Dunlevie represented Bermuda Dunes on the tournament's board. In 1965, he and another board member, Milt Hicks, persuaded Hope to lend his name to the event, as his fellow entertainer Bing Crosby had done for years in Monterey. For decades, the tournament was called the Bob Hope Desert Classic and then the Bob Hope Chrysler Classic.
"Just by having Hope's name on the tournament gave us legitimacy," Dunlevie told the Desert Sun newspaper in 2004.
TV producer staged
Marc Merson, 82, a film and television producer who went on to a second career organizing national consumer shows for environmental products, died of heart failure Sept. 29 at Cedars-Sinai Medical Center, his family said.
Born Sept. 9, 1931, in New York, Merson got his start in television, producing segments for anthology programs and specials including a 1967 staging of George Bernard Shaw's "Androcles and the Lion" featuring music by Richard Rodgers.
Merson's film credits include "The Heart Is a Lonely Hunter" (1968), "Leadbelly" (1976) and "Doc Hollywood" (1991).
In 1990 he and his wife, actress Nina Wilcox, launched Eco Expo, a traveling marketplace for environmental products and services.
Producing consumer shows wasn't so far removed from the entertainment world, Merson told The Times in 1991.
"The fact that I come from the show business field is not accidental," he says. "Part of the vision is saying, 'We're going to put on a show.' My whole sense is to bring together things that will interest, will excite people and then will get them into action."
Innovative director of
opera, film, theater
Patrice Chereau, 68, a celebrated French actor and director in film, theater and opera who was renowned for cutting-edge productions, died Monday in Paris of complications related to cancer, said the Artmedia talent agency that represented him.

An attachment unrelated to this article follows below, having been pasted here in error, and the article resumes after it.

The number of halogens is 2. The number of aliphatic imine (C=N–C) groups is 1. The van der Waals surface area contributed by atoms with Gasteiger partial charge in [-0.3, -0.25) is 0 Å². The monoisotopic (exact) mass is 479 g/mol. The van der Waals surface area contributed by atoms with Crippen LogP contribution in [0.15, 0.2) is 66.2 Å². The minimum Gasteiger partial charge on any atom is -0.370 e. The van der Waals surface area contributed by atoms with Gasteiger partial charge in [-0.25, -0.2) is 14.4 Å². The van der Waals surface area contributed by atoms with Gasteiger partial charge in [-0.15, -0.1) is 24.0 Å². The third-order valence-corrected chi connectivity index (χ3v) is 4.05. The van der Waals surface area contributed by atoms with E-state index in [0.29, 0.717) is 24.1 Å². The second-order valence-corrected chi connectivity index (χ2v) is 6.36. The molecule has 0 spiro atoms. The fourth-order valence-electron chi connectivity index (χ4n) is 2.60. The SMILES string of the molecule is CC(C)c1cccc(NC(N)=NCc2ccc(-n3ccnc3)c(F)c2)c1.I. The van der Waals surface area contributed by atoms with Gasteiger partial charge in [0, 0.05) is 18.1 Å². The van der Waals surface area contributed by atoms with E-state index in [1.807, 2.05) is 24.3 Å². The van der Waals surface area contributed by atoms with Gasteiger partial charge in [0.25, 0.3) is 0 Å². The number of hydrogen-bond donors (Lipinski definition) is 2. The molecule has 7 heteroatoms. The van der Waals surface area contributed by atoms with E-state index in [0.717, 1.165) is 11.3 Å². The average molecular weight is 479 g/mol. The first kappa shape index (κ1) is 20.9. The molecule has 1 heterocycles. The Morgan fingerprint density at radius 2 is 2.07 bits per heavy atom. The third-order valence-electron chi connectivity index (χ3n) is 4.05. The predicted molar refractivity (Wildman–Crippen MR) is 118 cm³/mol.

Impassioned by the performing arts at a young age, Chereau showed breadth as a director — from his revolutionary production of Richard Wagner's "Ring" cycle at the 1976 Bayreuth Festival to his blood-soaked 16th century period piece and biopic "Queen Margot," a 1994 film starring French icon Isabelle Adjani which won the Jury prize at the Cannes Film Festival.
Chereau, who headed the Cannes jury in 2003, chalked up directing credits on dozens of plays and operas, plus 10 films. His 2001 film "Intimacy" won the Golden Bear in Berlin.
He made a long-overdue U.S. debut at the Met four years ago with Leos Janacek's final opera, "From the House of the Dead," based on a 19th century novel by Fyodor Dostoevsky. Chereau's production of Richard Strauss' "Elektra" has been scheduled for the 2015-16 season at the Met.
His film acting roles included Gen. Montcalm in "The Last of the Mohicans" (1992) and Camille Desmoulins in "Danton" (1983).
Chereau was born Nov. 2, 1944, in Lezigne, France, and studied at the Sorbonne before starting a theater company.